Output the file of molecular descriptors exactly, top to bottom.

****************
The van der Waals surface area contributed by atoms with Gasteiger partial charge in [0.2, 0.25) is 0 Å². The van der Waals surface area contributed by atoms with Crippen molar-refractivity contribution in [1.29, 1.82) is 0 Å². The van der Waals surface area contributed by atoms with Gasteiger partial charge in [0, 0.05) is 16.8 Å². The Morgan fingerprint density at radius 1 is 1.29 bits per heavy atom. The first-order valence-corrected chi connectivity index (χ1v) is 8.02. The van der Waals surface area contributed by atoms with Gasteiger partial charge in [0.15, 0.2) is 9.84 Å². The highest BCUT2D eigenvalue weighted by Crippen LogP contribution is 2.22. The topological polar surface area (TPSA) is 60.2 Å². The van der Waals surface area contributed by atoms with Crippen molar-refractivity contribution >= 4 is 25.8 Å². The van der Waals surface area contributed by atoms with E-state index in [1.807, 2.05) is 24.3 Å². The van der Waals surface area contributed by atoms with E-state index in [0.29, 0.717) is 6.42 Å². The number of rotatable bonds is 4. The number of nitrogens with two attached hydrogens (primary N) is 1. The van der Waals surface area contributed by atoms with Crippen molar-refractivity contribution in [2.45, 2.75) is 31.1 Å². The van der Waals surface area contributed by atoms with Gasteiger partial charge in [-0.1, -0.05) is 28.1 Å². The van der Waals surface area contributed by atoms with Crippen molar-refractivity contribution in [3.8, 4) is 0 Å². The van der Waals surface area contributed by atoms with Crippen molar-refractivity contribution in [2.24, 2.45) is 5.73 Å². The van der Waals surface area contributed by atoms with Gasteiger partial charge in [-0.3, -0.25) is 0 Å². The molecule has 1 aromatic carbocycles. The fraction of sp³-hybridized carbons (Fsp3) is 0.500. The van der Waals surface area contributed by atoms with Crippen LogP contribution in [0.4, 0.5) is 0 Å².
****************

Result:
The van der Waals surface area contributed by atoms with Gasteiger partial charge in [0.2, 0.25) is 0 Å². The van der Waals surface area contributed by atoms with Crippen molar-refractivity contribution in [1.29, 1.82) is 0 Å². The van der Waals surface area contributed by atoms with Gasteiger partial charge in [0, 0.05) is 16.8 Å². The Morgan fingerprint density at radius 1 is 1.29 bits per heavy atom. The first-order valence-corrected chi connectivity index (χ1v) is 8.02. The van der Waals surface area contributed by atoms with Gasteiger partial charge in [0.15, 0.2) is 9.84 Å². The highest BCUT2D eigenvalue weighted by Crippen LogP contribution is 2.22. The topological polar surface area (TPSA) is 60.2 Å². The van der Waals surface area contributed by atoms with Crippen molar-refractivity contribution >= 4 is 25.8 Å². The van der Waals surface area contributed by atoms with E-state index in [1.807, 2.05) is 24.3 Å². The van der Waals surface area contributed by atoms with E-state index in [0.29, 0.717) is 6.42 Å². The number of rotatable bonds is 4. The number of nitrogens with two attached hydrogens (primary N) is 1. The van der Waals surface area contributed by atoms with Crippen molar-refractivity contribution in [2.45, 2.75) is 31.1 Å². The van der Waals surface area contributed by atoms with Gasteiger partial charge in [-0.1, -0.05) is 28.1 Å². The van der Waals surface area contributed by atoms with Crippen molar-refractivity contribution in [3.8, 4) is 0 Å². The van der Waals surface area contributed by atoms with Crippen molar-refractivity contribution in [2.24, 2.45) is 5.73 Å². The van der Waals surface area contributed by atoms with Gasteiger partial charge in [-0.3, -0.25) is 0 Å². The molecule has 1 aromatic carbocycles. The fraction of sp³-hybridized carbons (Fsp3) is 0.500. The van der Waals surface area contributed by atoms with Crippen LogP contribution in [0.4, 0.5) is 0 Å².